(a) separating the loosened denture plate from the gum;
(b) inserting the denture adhesive capsule between the gum and the separated portion of the base of the plate;
(c) holding the capsule in place and compressing the plate in the direction of the gum to apply pressure on the capsule; and
(d) maintaining said pressure until the capsule melts and the adhesive spreads to form a bonding layer between the base and gum.
4. A method for bonding a lower denture plate in place on the gums of the oral cavity of a wearer, the lower plate comprising a plurality of artificial teeth embedded in a base having an anatomic recessed portion matching the gum shape, the bonding taking place with a denture adhesive contained in three capsules hermetically containing the adhesive in a capsule shell which is capable of undergoing liquefaction at a temperature at or slightly below human body temperature, the method comprising:
(a) placing the lower denture plate in the oral cavity in conforming relation to the gum;
(b) inserting a first denture adhesive capsule between the base of the plate and the gum near the medial position of the plate and the medial position of the gum;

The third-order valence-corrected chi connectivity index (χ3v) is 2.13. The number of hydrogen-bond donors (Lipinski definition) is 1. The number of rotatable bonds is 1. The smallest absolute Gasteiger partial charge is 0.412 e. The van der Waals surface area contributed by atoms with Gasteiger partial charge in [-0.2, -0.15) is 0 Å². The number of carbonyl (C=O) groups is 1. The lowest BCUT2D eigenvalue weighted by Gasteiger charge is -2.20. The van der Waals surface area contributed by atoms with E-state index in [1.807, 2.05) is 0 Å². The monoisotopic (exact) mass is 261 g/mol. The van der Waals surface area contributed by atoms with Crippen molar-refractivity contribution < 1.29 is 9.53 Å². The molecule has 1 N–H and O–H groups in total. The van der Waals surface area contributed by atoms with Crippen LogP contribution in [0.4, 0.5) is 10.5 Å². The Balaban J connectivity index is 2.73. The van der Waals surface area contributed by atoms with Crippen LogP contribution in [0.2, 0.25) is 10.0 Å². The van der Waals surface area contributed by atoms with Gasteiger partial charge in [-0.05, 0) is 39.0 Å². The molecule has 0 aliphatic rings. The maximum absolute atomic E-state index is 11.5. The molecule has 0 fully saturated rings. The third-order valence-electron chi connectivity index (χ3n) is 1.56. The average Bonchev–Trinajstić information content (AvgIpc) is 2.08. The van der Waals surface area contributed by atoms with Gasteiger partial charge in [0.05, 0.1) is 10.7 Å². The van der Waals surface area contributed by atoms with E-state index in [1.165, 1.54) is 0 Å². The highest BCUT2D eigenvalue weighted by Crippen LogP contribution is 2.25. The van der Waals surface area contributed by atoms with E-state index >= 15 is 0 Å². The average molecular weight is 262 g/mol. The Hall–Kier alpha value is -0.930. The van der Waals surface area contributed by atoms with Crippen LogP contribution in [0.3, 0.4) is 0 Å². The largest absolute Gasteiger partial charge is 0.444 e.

(c) holding the first capsule in place and compressing the plate downwardly to apply pressure on the capsule;
(d) maintaining said pressure until the capsule melts and the adhesive spreads to form a bonding layer between the base and the gum;
(e) raising a side of the lower plate upwardly to give an uplifted base portion;
(f) inserting a second capsule between the uplifted base portion and the gum;
(g) holding the second capsule in place and compressing the plate downwardly to apply pressure on the second capsule;
(h) maintaining said pressure until the capsule melts and the adhesive spreads between the base and the gums;
(i) raising the opposite side of the plate upwardly to give an uplifted base;
(j) inserting a third capsule between the uplifted base portion and the gum;
(k) holding the third capsule in place and compressing the plate downwardly to apply pressure on the second capsule; and
(l) maintaining said pressure until the third capsule melts and the adhesive spreads to form a bonding layer between the base and the gum.
5. The method of claim 4 wherein the capsule in step (c), step (g) and step (k) is held in place by outwardly directed pressure from the tip of the tongue of the wearer and opposing inwardly directed pressure from a digit of the wearer acting through the face of the wearer.
6. The method of claim 5 wherein the following additional step is carried out on the three capsules before inserting in step (b), step (f) and step (j): softening by moisturizing the capsules.
7. A method for bonding an upper denture plate in place on the upper gums in the oral cavity of a wearer, the plate comprising a plurality of artificial teeth embedded in a base having an anatomic recessed portion matching the gum shape, the bonding taking place with a denture adhesive contained in three capsules hermetically containing the adhesive in a capsule shell which is capable of undergoing liquefaction at a temperature at a slightly below human body temperature, the method comprising: